(By Buzz Knight) On this final edition of our series “The Future of Audio” we check in with one of the leading international Radio Consultants Phil Dowse. Phil’s track record of bold and truthful consulting along with a myriad of creative ideas and solutions makes him an inspiring leader in the global audio industry.
BK: Give us a perspective of how radio has been impacted in the many countries you work in and around Covid-19?
PD: Radio has been gifted a unique opportunity to reinvent itself. It has a finite time frame to come out of Coronavirus with a new and a more loyal audience. It’s time for radio to galvanise its tribe. It’s time to deliver amazing stuff without accountability. There is no risk (many countries have halted Radio Surveys). This is our approach in Australia with the ARN RadioGroup.
In the UK, Europe and Australia advertising was initially hit hard but is now slowly recovering as new opportunities arise as countries see the way out of Covid. Certain businesses began to thrive early (DIY, essential services, groceries, online clothing), but now both agency and direct clients are flowing again, as market confidence begins to bounce back. It’s been a challenging time for Australian media but the number of briefs now being worked on is back to about 80% of pre-COVID volume.
BK: What specifically do clients in these situations say they’re looking for when it comes to their messaging and tone?
PD: Clients are wanting more and different opportunities. Most of the stations I work with globally have really embraced this. Bauer in the UK for instance is encouraging every client to have their radio adds updated to reflect the times. They have assembled a ‘tone’ team from content, creative and commercial, guiding brands through pandemic comms.
Most Australian stations had a number of key partnerships that were running as they went into lockdown. How they helped those clients change their messaging to be more sensitive and relatable to audiences became a big issue and opportunity. It was about getting the balance between the right tone of the station and the appropriate tone for the client.
BK: What has been the impact on listening habits?
PD: Listening habits have changed also. All markets are different but in general morning show listening is about the same but workday til 4 pm is way up with Podcasts and Digital up massively.
We identified three very distinct phases in the pandemic life cycle:
Reflection Phase/the new normal in lockdown
Escapism Phase/ How are we going to look coming out of this
As stations (and markets) move through these phases programming changes and evolves too.
BK: Just as advertisers have evaluated their tone have stations done that as well?
PD: Tone was been a key word . Station tone needs to reflect how listeners are feeling and thinking.
BK: Have any specific tactics worked you can share?
PD: Some of the tactics that have worked globally include; Countdowns. With more people at home, engagement with radio is greater. We’re finding countdowns are working really well for Cume and TSL. Top 500 songs of all time. That of 5 days of musical content. Easy to sponsor or split it up for 5 daily sponsors. Lots of social add-ons. Door Drop. With food being scarce and lots of competition amongst essential goods clients a door drop campaign where food parcels are distributed. 3 Minute adds’. Listeners buy 30 secs and get 3 mins. 30 Sec ‘Clients of the week’ spots (3 clients in each 30 sec spot). First Plane Out Idea . This is huge and will happen in multiple markets. We give away the first plane out of town. Virtual Weddings. This is a big one. No cost , great content, multiple sponsors. Zoom Break ins. Love this. You win a Zoom Code and get to have a virtual meal with the morning show team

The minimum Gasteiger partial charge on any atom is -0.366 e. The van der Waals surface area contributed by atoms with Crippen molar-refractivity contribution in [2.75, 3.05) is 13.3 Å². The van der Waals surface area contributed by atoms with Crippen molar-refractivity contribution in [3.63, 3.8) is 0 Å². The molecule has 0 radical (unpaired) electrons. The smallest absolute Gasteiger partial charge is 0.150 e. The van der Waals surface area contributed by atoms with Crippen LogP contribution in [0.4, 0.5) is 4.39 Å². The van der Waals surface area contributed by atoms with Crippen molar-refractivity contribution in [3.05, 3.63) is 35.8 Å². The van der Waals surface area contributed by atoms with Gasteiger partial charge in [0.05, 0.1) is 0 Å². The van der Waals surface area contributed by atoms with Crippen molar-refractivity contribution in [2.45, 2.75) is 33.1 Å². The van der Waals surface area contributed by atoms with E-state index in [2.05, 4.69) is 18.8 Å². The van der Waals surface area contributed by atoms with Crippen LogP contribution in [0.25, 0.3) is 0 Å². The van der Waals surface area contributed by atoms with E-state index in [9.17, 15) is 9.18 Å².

BK: Do you see any opportunities format and content wise that could be emerging?
PD: In terms of opportunities Pop ups / Niche formats may well be the go (Digital platform or Podcast). Fix It Radio in the UK is a great example of this targeting tradies. Low cost, great sponsorship and commercial opportunities, massive TSL. Pop up stations feeding information to students studying year 12 (revision notes to year 12 students who cant get to school and to whom on line lessons just aren’t enough) is a great idea
Looking at your radio groups power. How can you turn your station into a” super brand”? Using your power to develop new content, a new show, a new podcast or a new station
Using all your groups best female talent to form a super team or show (or even podcast or station)
BK: What are the leadership challenges that you see in this moment that we’ve never experienced before?
PD: The obvious monetary ones …managing staffing in these times. In the UK and Australia most programming and on -air teams have been in studio throughout Covid with all other staff working remotely. Going forward radio station staff will go back to work in the office …for the short term anyway. As the coronavirus takes a steep toll on the economy and the workforce, many won’t have jobs to go back to. Some who are still employed will now permanently work from home, and some groups will choose to downsize their leases or look for flexible office space rather than long-term leases. This could be THE change for the new normal.
Buzz Knight is the CEO of Buzz Knight Media and can be reached by e-mail at [email protected]